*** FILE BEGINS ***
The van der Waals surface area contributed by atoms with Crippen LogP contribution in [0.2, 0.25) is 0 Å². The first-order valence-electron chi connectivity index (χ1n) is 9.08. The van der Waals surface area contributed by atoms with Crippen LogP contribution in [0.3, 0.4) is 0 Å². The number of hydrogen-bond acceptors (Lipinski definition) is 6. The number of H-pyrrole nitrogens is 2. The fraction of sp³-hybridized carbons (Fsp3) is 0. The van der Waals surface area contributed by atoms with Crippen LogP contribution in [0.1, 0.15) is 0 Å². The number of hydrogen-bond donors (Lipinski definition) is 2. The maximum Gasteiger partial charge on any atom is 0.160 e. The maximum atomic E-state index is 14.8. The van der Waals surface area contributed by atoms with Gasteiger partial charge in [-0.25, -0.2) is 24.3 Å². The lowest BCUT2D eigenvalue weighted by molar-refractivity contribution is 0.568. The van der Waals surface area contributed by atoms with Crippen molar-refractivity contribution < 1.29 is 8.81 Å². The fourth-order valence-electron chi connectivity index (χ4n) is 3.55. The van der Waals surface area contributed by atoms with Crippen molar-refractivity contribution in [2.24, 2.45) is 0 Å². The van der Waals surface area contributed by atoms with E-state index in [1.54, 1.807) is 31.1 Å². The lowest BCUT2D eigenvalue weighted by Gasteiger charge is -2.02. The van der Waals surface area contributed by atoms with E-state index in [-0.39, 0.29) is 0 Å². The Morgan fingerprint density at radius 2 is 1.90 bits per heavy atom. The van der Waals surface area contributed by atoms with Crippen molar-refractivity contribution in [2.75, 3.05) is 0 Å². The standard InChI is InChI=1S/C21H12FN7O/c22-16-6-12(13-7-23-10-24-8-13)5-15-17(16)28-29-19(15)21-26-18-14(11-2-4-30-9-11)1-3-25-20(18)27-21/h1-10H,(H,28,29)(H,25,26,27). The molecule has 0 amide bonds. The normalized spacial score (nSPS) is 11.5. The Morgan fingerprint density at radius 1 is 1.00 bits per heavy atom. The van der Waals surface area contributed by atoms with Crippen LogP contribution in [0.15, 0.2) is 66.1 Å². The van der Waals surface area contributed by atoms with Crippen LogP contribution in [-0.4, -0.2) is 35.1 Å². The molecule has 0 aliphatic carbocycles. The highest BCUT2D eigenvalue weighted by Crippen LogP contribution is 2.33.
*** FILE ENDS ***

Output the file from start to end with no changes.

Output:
The van der Waals surface area contributed by atoms with Crippen LogP contribution in [0.2, 0.25) is 0 Å². The first-order valence-electron chi connectivity index (χ1n) is 9.08. The van der Waals surface area contributed by atoms with Crippen LogP contribution in [0.3, 0.4) is 0 Å². The number of hydrogen-bond acceptors (Lipinski definition) is 6. The number of H-pyrrole nitrogens is 2. The fraction of sp³-hybridized carbons (Fsp3) is 0. The van der Waals surface area contributed by atoms with Crippen LogP contribution in [0.1, 0.15) is 0 Å². The number of hydrogen-bond donors (Lipinski definition) is 2. The maximum Gasteiger partial charge on any atom is 0.160 e. The maximum atomic E-state index is 14.8. The van der Waals surface area contributed by atoms with Gasteiger partial charge in [-0.25, -0.2) is 24.3 Å². The lowest BCUT2D eigenvalue weighted by molar-refractivity contribution is 0.568. The van der Waals surface area contributed by atoms with Crippen molar-refractivity contribution < 1.29 is 8.81 Å². The fourth-order valence-electron chi connectivity index (χ4n) is 3.55. The van der Waals surface area contributed by atoms with Crippen molar-refractivity contribution in [2.24, 2.45) is 0 Å². The van der Waals surface area contributed by atoms with E-state index in [1.54, 1.807) is 31.1 Å². The lowest BCUT2D eigenvalue weighted by Gasteiger charge is -2.02. The van der Waals surface area contributed by atoms with E-state index in [-0.39, 0.29) is 0 Å². The Morgan fingerprint density at radius 2 is 1.90 bits per heavy atom. The van der Waals surface area contributed by atoms with Crippen molar-refractivity contribution in [2.75, 3.05) is 0 Å². The standard InChI is InChI=1S/C21H12FN7O/c22-16-6-12(13-7-23-10-24-8-13)5-15-17(16)28-29-19(15)21-26-18-14(11-2-4-30-9-11)1-3-25-20(18)27-21/h1-10H,(H,28,29)(H,25,26,27). The molecule has 0 amide bonds. The normalized spacial score (nSPS) is 11.5. The Morgan fingerprint density at radius 1 is 1.00 bits per heavy atom. The van der Waals surface area contributed by atoms with Crippen LogP contribution in [0.15, 0.2) is 66.1 Å². The van der Waals surface area contributed by atoms with Crippen LogP contribution in [-0.4, -0.2) is 35.1 Å². The molecule has 0 aliphatic carbocycles. The highest BCUT2D eigenvalue weighted by Crippen LogP contribution is 2.33.